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The Difference Between Provision and Non-Provisional Patents

Which Do You Need?

When you experience a spark of genius, it’s only natural to want to protect your idea. However, in a world where sharing that idea on the internet can easily lead to it being stolen and used by another person or entity, it’s important to understand patents and how to apply for them.

Do you need a provisional patent or a non-provisional patent? What is the difference between provisional and non-provisional? Here, we answer both of these questions - and offer a little more information for those looking to get their first patents and begin their careers as inventors.

What is a Patent?

Generally speaking, a patent is a legal right granted to an inventor or person who discovers something that prevents others from creating, duplicating, or marketing an identical product. This can come in many forms, but there are three primary categories of patents in the United States. These include:

  1. Design patents - These are what most people think of when they think of patents. These protect the idea or concept of a design for a product from any number of industries and may also include intellectual property.
  2. Utility patents - This form of patent is actually more common by occurrence than the design patents, and is used to protect ideas that outline new machines, processes, or chemicals.
  3. Plant patents - This is the least common type of patent, reserved for those who are breeding new and distinct types of plant life.

In order to qualify for a patent, an inventor must be able to provide proof that their new product is novel - or not immediately obvious - as well as useful. After all, you want new products to be products that people will use. Otherwise, what’s the point in patenting them?

What is the Difference Between Provisional and Non-Provisional Patents?

To understand which type of patent is best for your situation. It is important to first understand the difference between provisional and non-provisional patents.

Provisional patents are like the pregame of patent filing. These patents act as place keepers so you can retain the rights to your idea while you continue to work on the details.

Say you know what you want to create, but you don’t have all the logistics worked out. That isn’t an uncommon scenario; many inventors face this same situation while working on their next big product. Thankfully, with a provisional patent, you can protect your ideas while you work on compiling additional resources and research, securing more supplies for prototyping, and performing more tests. It keeps your ideas filed under your name, safely marking your territory there in case anyone else tries to step in while you’re working toward the final format of your invention.

This grace period also gives you time to shop your idea around to production companies. Don’t plan on hand-making every unit you produce? Then use the time that you have your provisional patent to demonstrate your items to companies who can produce it for you and see what you can line up during the lifetime of your patent. Having that patent to back up your product grants it value and places trust in you’re a creator that will help you land these deals and move your business forward.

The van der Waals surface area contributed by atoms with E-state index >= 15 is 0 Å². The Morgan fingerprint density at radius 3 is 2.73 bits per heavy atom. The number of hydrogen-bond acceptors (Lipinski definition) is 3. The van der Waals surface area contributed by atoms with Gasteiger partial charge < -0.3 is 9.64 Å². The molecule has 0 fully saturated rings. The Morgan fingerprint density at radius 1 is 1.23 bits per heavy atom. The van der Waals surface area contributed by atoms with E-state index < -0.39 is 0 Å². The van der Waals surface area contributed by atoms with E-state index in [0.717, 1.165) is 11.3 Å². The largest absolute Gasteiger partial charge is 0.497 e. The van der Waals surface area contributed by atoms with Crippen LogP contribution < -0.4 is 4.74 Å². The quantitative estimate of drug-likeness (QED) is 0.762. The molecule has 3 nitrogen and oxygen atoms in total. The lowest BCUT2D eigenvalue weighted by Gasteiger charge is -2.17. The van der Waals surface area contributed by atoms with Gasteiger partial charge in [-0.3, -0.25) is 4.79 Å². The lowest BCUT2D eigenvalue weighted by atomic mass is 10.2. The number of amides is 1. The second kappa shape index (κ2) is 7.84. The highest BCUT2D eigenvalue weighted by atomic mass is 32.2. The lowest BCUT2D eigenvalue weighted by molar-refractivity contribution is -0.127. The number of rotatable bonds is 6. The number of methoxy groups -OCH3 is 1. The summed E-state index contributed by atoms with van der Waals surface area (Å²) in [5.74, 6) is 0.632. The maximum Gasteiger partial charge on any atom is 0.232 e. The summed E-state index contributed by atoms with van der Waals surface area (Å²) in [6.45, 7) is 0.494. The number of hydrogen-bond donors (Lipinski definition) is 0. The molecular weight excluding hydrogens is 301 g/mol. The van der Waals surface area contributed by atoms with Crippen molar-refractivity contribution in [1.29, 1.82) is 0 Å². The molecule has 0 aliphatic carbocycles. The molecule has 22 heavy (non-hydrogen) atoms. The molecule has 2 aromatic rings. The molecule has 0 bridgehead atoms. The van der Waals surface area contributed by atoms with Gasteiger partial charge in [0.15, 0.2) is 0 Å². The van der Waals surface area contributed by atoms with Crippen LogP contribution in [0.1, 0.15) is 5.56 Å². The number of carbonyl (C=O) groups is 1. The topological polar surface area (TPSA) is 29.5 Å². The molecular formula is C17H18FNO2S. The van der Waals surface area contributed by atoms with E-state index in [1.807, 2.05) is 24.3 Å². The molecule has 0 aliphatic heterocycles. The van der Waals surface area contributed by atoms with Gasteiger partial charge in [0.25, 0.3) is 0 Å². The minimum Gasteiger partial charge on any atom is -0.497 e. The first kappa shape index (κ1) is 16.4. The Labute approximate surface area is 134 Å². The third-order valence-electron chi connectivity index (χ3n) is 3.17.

Unfortunately, provisional patents only last for a year after filing. They do not hold up in a court of law beyond this date and are not good for much else than legal placeholders in that respect. When you want ongoing protection, your best bet is a non-provisional patent that offers trademark protection under penalty of law.

The non-provisional patent application can be very long and arduous. Those who are easily frustrated are sure to dislike the process of filing for a non-provisional patent, as it can be complicated and confusing when you are not well-versed in the law surrounding the industry. What’s more, it can take longer to get approved and may cost more than filing for a provisional patent. However, if you’re looking to protect your ideas for the long-term, there is no better solution than filing for a non-provisional - and oftentimes no alternative!

Which Type of Patent Do You Need?

So, with this in mind, which type of patent should you apply for? Patent law experts are likely to tell you to choose both.

That’s right. You need to file for both types of patents during the course of your creation process. Why? Because while you’re waiting on the longer process of a non-provisional patent application to be finished, you can secure the quick protection of a provisional patent right away. This will buy you a year of time to work toward getting the non-provisional patent just right - and work out any lingering kinks in your product’s design - so you can make sure everything is exactly the way you want it to be before you go to market with your items.

Likewise, if you need real, lasting protection, there’s no sense in filing only a provisional patent. These short-term patents expire after a year, giving you only that short grace period during which to work. They do not offer additional protection moving forward, and renewing your provisional patent year after year is far more expensive and time-consuming than simply filing for a single, non-provisional patent one time early in the days of your creative career.

For more information about patents and which type is best for your scenario, talk to the patent law experts at Johnson & Dalal Patent and Trademark Law. With the knowledge and experience you need to navigate the world of filing your first patent and applying for every one that will come after it, Johnson and Dalal are your partners in creating new products - and creating the future!

Call today at (954) 507-4500!

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